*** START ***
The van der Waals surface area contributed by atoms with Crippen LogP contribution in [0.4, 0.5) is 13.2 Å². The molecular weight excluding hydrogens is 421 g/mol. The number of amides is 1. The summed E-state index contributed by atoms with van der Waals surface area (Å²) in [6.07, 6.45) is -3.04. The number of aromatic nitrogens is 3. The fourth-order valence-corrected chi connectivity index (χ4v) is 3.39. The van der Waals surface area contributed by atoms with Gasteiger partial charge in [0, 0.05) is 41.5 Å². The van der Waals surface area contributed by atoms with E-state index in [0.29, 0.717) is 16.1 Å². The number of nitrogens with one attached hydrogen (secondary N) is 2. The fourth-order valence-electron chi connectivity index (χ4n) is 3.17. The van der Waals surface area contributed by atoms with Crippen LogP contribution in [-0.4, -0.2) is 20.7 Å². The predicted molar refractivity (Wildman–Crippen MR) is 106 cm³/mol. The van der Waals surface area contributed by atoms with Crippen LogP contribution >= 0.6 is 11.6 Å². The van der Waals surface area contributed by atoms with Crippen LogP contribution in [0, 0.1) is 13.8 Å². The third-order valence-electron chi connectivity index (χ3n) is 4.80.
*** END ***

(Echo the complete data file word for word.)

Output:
The van der Waals surface area contributed by atoms with Crippen LogP contribution in [0.4, 0.5) is 13.2 Å². The molecular weight excluding hydrogens is 421 g/mol. The number of amides is 1. The summed E-state index contributed by atoms with van der Waals surface area (Å²) in [6.07, 6.45) is -3.04. The number of aromatic nitrogens is 3. The fourth-order valence-corrected chi connectivity index (χ4v) is 3.39. The van der Waals surface area contributed by atoms with Gasteiger partial charge in [0, 0.05) is 41.5 Å². The van der Waals surface area contributed by atoms with E-state index in [0.29, 0.717) is 16.1 Å². The number of nitrogens with one attached hydrogen (secondary N) is 2. The fourth-order valence-electron chi connectivity index (χ4n) is 3.17. The van der Waals surface area contributed by atoms with Crippen LogP contribution in [-0.4, -0.2) is 20.7 Å². The predicted molar refractivity (Wildman–Crippen MR) is 106 cm³/mol. The van der Waals surface area contributed by atoms with Crippen LogP contribution >= 0.6 is 11.6 Å². The van der Waals surface area contributed by atoms with Crippen LogP contribution in [0, 0.1) is 13.8 Å². The third-order valence-electron chi connectivity index (χ3n) is 4.80.